• Sounds plausible (Score:5, Insightful)

    by onyxruby ( 118189 ) <onyxruby@[ ]cast.net ['com' in gap]> on Monday September 30, 2013 @08:15PM (#44997127)

    I can't begin to imagine how many people I've worked with over the years that have only worked somewhere because of the health benefits. Make the health benefits no longer an issue and you gain better competition in the market for where people can work. Remove the barrier and all of a sudden a lot of places that previously would not have attracted enterprise class talent open up.

    The fact that some of these places are starts ups is largely incidental. Think of it this way, something like 40% of fortune 500 companies were started by immigrants. Why? Because they were hardworking and didn't have anything holding them back.

    I know I've turned down employment opportunities for a lack of viable health insurance for my family, I have to imagine that I'm far from the only one. What happens when people are no longer held back by this very practical concern and can go for broke like the immigrant entrepreneur?

  • Actually (Score:5, Interesting)

    by Ol Olsoc ( 1175323 ) on Monday September 30, 2013 @08:24PM (#44997221)
    He's right. The present system ties people to their jobs. Aside from all the hate by certain groups, there is something to be said for some of the provisions.

    If you say, have some disease, and it is cured, and you want health coverage, you are stuck in your present job with it's present health coverage. Change jobs, and ooopsies, it's a preexisting condition. So a friend of my spouse who had breast cancer, is stuck in her job. Because if it recurs, which isn't likely at this point, but possible, she is bankrupt.

    And despite all the hate, there is a lit fuse in the present system. People without health care do get treatment for their illnesses and minor issues. They go to the Emergency room. There, they get the most expensive treatment available to people - emergency room care. Before my father passed away last year, he was in the emergency room three times. And it was a little strange. Most of the people there just seemed to have minor problems, like sore throats, colds, sick kids. I'd asked about that, and the eanswer was "it's poor folk with no insurance." But rest assured that it is paid for, by your's and my premiums, and by Government.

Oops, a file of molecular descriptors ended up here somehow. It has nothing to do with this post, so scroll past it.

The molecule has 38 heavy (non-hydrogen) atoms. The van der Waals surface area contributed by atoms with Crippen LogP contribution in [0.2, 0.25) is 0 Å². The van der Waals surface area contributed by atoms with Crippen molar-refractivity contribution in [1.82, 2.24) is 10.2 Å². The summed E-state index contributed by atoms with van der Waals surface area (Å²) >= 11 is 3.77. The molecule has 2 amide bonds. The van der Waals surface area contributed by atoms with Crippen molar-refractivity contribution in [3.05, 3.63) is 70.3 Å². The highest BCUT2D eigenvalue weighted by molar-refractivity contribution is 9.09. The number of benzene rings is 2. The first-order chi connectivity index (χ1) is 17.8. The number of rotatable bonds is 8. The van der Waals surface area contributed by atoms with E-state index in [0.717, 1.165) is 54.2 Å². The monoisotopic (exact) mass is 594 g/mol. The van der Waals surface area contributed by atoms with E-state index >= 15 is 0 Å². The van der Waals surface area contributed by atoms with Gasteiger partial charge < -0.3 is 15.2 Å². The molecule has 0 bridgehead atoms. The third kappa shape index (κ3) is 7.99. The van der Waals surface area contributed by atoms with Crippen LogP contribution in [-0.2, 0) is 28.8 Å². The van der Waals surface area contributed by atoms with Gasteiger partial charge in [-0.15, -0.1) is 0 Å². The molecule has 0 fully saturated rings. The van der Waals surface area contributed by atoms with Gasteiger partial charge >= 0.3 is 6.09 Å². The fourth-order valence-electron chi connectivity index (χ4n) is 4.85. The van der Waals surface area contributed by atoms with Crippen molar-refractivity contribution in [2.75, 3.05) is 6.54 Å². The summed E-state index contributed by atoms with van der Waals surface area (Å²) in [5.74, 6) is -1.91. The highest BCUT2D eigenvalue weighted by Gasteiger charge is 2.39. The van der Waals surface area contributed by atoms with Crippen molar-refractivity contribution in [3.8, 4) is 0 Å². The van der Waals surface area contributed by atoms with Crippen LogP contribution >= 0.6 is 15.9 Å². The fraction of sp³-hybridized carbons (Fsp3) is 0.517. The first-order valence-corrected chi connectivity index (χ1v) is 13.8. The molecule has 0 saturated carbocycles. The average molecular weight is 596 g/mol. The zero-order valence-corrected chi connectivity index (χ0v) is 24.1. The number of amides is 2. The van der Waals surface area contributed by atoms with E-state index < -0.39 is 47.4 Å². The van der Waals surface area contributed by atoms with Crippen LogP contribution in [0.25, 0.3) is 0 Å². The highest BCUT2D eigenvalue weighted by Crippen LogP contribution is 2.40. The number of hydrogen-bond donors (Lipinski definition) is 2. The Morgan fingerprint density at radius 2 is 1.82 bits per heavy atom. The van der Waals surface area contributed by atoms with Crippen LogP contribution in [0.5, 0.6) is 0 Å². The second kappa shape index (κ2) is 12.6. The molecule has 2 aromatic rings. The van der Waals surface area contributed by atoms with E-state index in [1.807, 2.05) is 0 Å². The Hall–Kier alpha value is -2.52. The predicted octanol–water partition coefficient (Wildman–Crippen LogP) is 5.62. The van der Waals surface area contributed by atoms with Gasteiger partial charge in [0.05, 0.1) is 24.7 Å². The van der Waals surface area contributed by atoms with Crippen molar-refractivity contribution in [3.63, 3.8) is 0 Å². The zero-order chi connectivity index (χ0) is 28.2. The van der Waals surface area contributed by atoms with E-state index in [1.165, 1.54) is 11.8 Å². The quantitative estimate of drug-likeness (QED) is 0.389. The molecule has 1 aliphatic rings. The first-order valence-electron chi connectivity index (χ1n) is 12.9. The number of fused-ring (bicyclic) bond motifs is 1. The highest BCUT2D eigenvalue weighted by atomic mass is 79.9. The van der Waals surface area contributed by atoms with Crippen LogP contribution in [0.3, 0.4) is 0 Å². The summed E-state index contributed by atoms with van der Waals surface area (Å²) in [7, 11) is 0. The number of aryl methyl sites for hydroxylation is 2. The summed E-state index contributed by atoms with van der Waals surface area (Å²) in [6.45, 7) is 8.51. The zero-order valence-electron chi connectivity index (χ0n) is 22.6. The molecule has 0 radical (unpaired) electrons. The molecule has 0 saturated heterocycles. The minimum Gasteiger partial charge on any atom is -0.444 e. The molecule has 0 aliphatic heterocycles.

The problem is, as insurance costs go up, and people drop off the rolls, the emergency room will become more and more used for more and more people. A real positive feedback loop, Eventually no one except people who can pay for their medical bills out of hand will afford health insurance. Then, unless we are going to force peole to go without medical treatment, we'll have a bizzare form of universal coverage. Not a good idea at all.

    Reading the opposition plan, it is some bafflegab about doing the same thing as we are doing now, except for more bafflegab about affordability.

  • by caseih ( 160668 ) on Monday September 30, 2013 @08:37PM (#44997347)

    Healthcare is one major reason I decided to move back to Canada and work in a self employed situation. Here people can work two part time jobs if they want, or start a business and not worry about having to buy into basic health care plans. Many companies do offer supplementary insurance though. Even our own family company is thinking of doing that.

    Obviously freedom means different things to different people. Guess at least half the republican party sees things differently.

  • by bhcompy ( 1877290 ) on Monday September 30, 2013 @08:40PM (#44997379)
    What exactly do they mean by tech startup? The 40 year old project manager for a software company that leaves to consult with an existing customer base to increase freedom/pay? Or the Elon Musk starting a new billion dollar venture? I guess they're both tech, and they're both startups, but the current industry definition of tech startup only really applies to the latter, while the age of the people being mentioned are the people that go into small time consulting after they're tired of the corporate world and realize that the company is charging the customer $200/hr while you're being paid $50/hr to render service